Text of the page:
Jammu and Kashmir is not only home to the vast cultural and ethnic diversity but also the myriad arts and crafts that have been carefully nurtured for the centuries. A variety of motifs, techniques and crafts flourished in the land as the people from different regions flocked through this beautiful place and many of the skilled craftsmen decided to settle amidst its charming abundance of natural beauty. With time, these arts have gained even more distinctiveness and today Kashmir is known for woolen textiles, Pashmina shawls, embroidered suits, Kashmir silk saris, papier mache, woodcarving, hand knotted carpets and lots of other traditional crafts.
Kashmiri carpets are world renowned for two things - they are hand made and they are always knotted, never tufted. The yarn used normally is silk, wool or silk and wool. Woolen carpets always have a cotton base while silk usually have cotton base. Sometimes however, if the base is also in silk then the cost increases proportionately. Occasionally, carpets are made on a cotton base, mainly of woolen pile with silk yarn used as highlights on certain motifs. The soothing blend of colors makes the Kashmiri carpet a prized possession.
Carpet weaving in Kashmir was not originally indigenous but is thought to have come in by way of Persia. Till today most designs are distinctly Persian with local variations. One example, however, of a typical Kashmiri design is the tree of life. The colors of Kashmiri carpets are more subtle and muted than elsewhere in the country. The knotting of the carpet is the most important aspect, determining its durability and value, in addition to its design. Basically, the more knots per square inch, the greater its value and durability. Also there are single and double-knotted carpets. A single knotted carpet is fluffier and more resistant to touch.
Far less expensive are these colorful floor coverings made from woolen and cotton fiber, which has been manually pressed into shape. Prices vary with the percentage of wool - a Namda containing 80% wool being more expensive than one containing 20% wool. Chain stitch embroidery in woolen and cotton thread is worked on these rugs.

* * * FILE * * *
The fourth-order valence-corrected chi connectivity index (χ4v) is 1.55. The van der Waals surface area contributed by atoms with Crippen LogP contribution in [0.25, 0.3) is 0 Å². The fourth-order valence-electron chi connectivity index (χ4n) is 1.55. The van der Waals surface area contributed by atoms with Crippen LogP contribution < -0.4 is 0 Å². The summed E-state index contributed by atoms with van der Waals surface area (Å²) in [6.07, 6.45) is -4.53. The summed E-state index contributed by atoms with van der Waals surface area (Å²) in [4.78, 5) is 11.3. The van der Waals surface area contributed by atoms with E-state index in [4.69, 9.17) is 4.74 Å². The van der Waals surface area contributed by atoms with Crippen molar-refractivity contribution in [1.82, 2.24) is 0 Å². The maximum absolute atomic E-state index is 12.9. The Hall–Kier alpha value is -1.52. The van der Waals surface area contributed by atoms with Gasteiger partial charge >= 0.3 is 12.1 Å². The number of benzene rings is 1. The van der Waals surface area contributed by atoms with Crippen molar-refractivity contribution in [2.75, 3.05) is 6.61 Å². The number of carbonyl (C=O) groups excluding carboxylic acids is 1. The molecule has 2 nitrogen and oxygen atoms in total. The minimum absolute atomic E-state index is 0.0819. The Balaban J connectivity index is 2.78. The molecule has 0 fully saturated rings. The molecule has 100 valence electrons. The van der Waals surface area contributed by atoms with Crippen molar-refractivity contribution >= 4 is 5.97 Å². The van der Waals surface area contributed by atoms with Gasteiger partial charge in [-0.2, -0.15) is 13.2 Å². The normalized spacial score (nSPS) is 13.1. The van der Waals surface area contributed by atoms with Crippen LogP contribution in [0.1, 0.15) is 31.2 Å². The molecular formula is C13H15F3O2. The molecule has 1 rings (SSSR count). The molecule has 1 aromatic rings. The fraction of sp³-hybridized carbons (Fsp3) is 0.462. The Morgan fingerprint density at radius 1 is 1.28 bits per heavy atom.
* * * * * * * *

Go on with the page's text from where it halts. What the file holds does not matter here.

Besides at least three different grades of Papier Mache, there are some cheaper versions in cardboard or wood available too. To make Papier Mache, first paper is soaked in water till it disintegrates. It is then pounded, mixed with an adhesive solution, shaped over moulds, and allowed to dry and set before being painted and varnished. Paper that has been pounded to pulp has the smoothest finish in the final product. The designs painted on objects of Papier Mache are brightly colored. They vary in artistry and the choices of colors. Gold is used on most objects, either as the only color, or as the highlight for certain motifs, and besides the finish of the product, it is the quality of the gold used which determines the price.
Pure Gold leaf, which has the unmistakable luster, is far more expensive than bronze dust or gold poster paint but also has much longer life and will never fade or tarnish. Varnish, which is applied to the finished product, imparts a high gloss and smoothness, which increases with every coat. Cardboard, usually indistinguishable from Papier Mache, gives slightly when pressed firmly.
Kashmiri ShawlsThere are three fibers from which the Kashmiri shawls are made - Wool, Pashmina and Shahtoosh. Woolen shawls being are the cheapest while the Shahtoosh are the most expensive ones. Woolen shawls are popular because of the embroidery, worked on them, which is a specialty to Kashmir. Both embroidery and the type of wool used causes differences in price.
Many kinds of embroidery are worked on shawls - 'sozni' or needlework is generally done in a panel along the sides of the shawl. Motifs, usually abstract designs or stylized paisleys and flowers are worked in one or two, occasionally three colors, all subdued. Another type of needle embroidery is popularly known as Papier Mache work because of the design and the style in which it is executed. This is done either in broad panels or either side of the breadth of a shawl, or covering the entire surface of a shawl. Ari or hook embroidery; motifs are well-known flower design finely worked in concentric rings of chain stitch.
Pashmina shawls are unmistakably soft and its yarn is spun from the hair of the ibex found at 14,000 ft above the sea level. Although pure Pashmina is expensive, sometimes blending it with rabbit fur or with wool brings down the cost. Shahtoosh is the legendary 'ring shawl', renowned for its lightness, softness and warmth. The astronomical price it commands in the market is due to the scarcity of raw material. High in the plateaux of Tibet and the eastern part of Ladakh, at an altitude of above 5,000 meters, roam Pantholops Hodgosoni or Tibetan antelope. During grazing, a few strands of the downy hair from the throat are shed and it is these, which are painstakingly collected until there are enough for a shawl.